“We took the decision because we didn’t want staff to feel financial pressure to take any risk with our residents,” Sarah explained.
“Our care home staff really pulled together in individual homes. They volunteered to carry out split shifts to cover absences and have gone above and beyond to support our residents.”
Staff at four of the group’s services made the ultimate sacrifice of leaving their homes and families to move in with residents for a period of weeks in order to shield them from the virus.
Sarah said Sanctuary had rewarded the heroic efforts of staff with increased overtime rates, which had also helped minimise agency usage.
The group recruited over 80 temporary wellbeing assistants at the start of the pandemic to provide activities and mealtime support, while also helping with social interaction with residents. The recruitment campaign targeted people who were customer focussed, and whose jobs were at risk in the hospitality sector, through the use of Facebook and jobs website, Indeed.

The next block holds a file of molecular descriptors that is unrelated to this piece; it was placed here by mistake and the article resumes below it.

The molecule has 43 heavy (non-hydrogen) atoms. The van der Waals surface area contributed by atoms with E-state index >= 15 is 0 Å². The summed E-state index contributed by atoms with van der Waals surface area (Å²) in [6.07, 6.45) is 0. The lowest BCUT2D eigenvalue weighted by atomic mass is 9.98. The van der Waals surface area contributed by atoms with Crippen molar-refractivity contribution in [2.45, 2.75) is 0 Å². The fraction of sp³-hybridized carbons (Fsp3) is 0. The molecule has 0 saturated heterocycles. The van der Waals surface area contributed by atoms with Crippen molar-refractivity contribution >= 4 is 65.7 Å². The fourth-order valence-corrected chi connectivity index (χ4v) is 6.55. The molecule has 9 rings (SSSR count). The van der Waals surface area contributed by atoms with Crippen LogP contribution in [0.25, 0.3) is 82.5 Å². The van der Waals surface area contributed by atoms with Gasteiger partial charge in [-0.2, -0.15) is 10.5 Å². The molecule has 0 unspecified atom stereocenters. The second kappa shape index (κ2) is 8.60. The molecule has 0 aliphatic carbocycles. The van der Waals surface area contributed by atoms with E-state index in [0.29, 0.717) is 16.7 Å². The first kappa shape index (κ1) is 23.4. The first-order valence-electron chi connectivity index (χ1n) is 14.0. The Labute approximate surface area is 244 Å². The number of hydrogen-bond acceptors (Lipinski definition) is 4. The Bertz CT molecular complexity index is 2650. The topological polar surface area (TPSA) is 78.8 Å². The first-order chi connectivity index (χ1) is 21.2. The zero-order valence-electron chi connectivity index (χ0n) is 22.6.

Staff pressures were further eased through the introduction of new technologies and a review of recruitment procedures.
These procedures, which included online telephone interviews, combined with the government’s streamlining of DBS regulations, helped Sanctuary induct and process new starters faster.
“We still have rigorous recruitment processes,” Sarah added. “It’s vital that we get high quality staff.”
The care provider’s in-house electronic care planning tool, kradle, has played a significant role in easing staff pressures by reducing time spent on administration and freeing up carers to spend more time with residents.
Sarah said Sanctuary was also rolling out the Atlas emar system across its homes, which will result in care planning and medication administration being accessible from the same device.
“Having developed our own platform for kradle allows us to link other bits of software to it in the longer term,” she explained.
Technology has also been key in supporting infection control procedures at Sanctuary’s homes throughout the pandemic.